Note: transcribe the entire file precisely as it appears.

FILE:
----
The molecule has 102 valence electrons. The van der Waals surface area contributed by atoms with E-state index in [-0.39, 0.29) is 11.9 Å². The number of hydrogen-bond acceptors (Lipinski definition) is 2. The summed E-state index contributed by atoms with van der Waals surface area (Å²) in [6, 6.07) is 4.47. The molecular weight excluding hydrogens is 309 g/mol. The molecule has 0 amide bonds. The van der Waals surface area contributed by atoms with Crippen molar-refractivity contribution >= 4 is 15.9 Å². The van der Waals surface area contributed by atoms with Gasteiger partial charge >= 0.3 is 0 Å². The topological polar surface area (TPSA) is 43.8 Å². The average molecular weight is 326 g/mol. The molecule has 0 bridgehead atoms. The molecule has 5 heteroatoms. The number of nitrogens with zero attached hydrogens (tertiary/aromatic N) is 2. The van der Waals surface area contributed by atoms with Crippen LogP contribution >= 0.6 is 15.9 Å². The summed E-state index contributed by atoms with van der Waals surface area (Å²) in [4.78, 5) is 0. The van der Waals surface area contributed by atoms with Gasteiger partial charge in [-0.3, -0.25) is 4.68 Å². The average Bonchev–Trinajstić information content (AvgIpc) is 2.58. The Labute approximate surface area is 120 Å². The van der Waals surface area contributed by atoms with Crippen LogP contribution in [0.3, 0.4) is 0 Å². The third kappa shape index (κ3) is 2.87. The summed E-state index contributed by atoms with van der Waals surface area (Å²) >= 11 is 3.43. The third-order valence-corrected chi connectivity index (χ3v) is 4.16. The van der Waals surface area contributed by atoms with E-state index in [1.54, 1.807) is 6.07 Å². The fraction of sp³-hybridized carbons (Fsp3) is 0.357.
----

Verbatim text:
The molecule has 102 valence electrons. The van der Waals surface area contributed by atoms with E-state index in [-0.39, 0.29) is 11.9 Å². The number of hydrogen-bond acceptors (Lipinski definition) is 2. The summed E-state index contributed by atoms with van der Waals surface area (Å²) in [6, 6.07) is 4.47. The molecular weight excluding hydrogens is 309 g/mol. The molecule has 0 amide bonds. The van der Waals surface area contributed by atoms with Crippen molar-refractivity contribution >= 4 is 15.9 Å². The van der Waals surface area contributed by atoms with Gasteiger partial charge >= 0.3 is 0 Å². The topological polar surface area (TPSA) is 43.8 Å². The average molecular weight is 326 g/mol. The molecule has 0 bridgehead atoms. The molecule has 5 heteroatoms. The number of nitrogens with zero attached hydrogens (tertiary/aromatic N) is 2. The van der Waals surface area contributed by atoms with Crippen LogP contribution >= 0.6 is 15.9 Å². The summed E-state index contributed by atoms with van der Waals surface area (Å²) in [4.78, 5) is 0. The van der Waals surface area contributed by atoms with Gasteiger partial charge in [-0.3, -0.25) is 4.68 Å². The average Bonchev–Trinajstić information content (AvgIpc) is 2.58. The Labute approximate surface area is 120 Å². The van der Waals surface area contributed by atoms with Crippen LogP contribution in [0.3, 0.4) is 0 Å². The third kappa shape index (κ3) is 2.87. The summed E-state index contributed by atoms with van der Waals surface area (Å²) >= 11 is 3.43. The third-order valence-corrected chi connectivity index (χ3v) is 4.16. The van der Waals surface area contributed by atoms with E-state index in [1.54, 1.807) is 6.07 Å². The fraction of sp³-hybridized carbons (Fsp3) is 0.357.